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Content Analysis and Qualitative Data 08/03/2014 10:06
How true or legitimate something is; whether a study measures what it intended to
Determined by control of extraneous variables
If extraneous variables aren't controlled, the experimenter may not have actually tested
what they intended to test. Instead the influence of another variable has been tested.
Therefore control is vital and experimenters seek to control as many relevant extraneous
variables as possible.
Mundane realism
How an experiment mirrors the real world.…read more

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Content Analysis and Qualitative Data 08/03/2014 10:06
Participant variables ­ any characteristic of individual participants. (only extraneous when independent groups design is used, in
repeated measures all participant variables are controlled.)
Age, intelligence, motivation, experience ­ e.g. in the noise and memory experiment it may have been that one group performed
better because they were younger and so had better memories, or that they were more intelligent, more highly motivated, or more
experienced at doing memory tests.
Males and females are very psychologically different.…read more

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Content Analysis and Qualitative Data 08/03/2014 10:06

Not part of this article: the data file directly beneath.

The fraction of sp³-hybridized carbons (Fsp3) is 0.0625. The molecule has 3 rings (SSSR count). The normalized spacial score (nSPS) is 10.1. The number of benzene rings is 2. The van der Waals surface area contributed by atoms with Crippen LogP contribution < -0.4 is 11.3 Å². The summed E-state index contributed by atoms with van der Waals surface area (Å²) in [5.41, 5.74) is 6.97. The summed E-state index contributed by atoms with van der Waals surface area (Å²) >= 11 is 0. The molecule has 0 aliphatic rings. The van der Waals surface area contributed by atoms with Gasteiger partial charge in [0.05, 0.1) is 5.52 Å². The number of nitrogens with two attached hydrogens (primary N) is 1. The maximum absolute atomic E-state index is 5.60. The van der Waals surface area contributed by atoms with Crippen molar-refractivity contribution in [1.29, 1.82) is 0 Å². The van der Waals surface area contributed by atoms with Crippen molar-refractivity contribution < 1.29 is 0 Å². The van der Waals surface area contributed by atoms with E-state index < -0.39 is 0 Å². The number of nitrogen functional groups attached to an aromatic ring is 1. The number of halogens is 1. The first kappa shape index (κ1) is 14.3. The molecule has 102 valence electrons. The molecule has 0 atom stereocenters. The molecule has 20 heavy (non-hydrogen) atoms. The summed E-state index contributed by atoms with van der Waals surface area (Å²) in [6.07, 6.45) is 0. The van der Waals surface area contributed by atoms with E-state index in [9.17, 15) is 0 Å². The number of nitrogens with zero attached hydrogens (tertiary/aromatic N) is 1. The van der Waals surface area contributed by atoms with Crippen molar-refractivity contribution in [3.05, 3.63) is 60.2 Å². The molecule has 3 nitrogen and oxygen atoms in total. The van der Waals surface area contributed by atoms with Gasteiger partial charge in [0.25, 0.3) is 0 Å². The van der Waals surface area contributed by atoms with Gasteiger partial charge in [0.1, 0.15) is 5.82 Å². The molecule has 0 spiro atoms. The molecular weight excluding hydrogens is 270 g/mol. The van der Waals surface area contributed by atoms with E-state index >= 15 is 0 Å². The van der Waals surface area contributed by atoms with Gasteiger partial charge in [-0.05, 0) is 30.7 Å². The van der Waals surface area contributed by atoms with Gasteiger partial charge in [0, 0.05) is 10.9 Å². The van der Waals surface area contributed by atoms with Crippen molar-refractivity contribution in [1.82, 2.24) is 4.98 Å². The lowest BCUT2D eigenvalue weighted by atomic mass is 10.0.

Informed consent
Telling the participant what's actually going to happen may cause them to guess the aim of the experiment.
From a participant's point of view, they should be told what they're doing so they can make an informed
decision about participating. This is a basic human right.
However, gaining informed consent doesn't ensure that participants really understand what they're doing.…read more

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Content Analysis and Qualitative Data 08/03/2014 10:06
BPS Ethical guidelines
Gives guidance on how to deal with ethical dilemmas and tells psychologists which
behaviours are acceptable.
Ethics committees
All institutions where research takes place has an ethics committee that must approve any
study before it begins.
They look at all possible ethical issues raised in a research proposal and how researcher
suggests the issues should be dealt with, weighing up the benefits against the costs to the
participants.…read more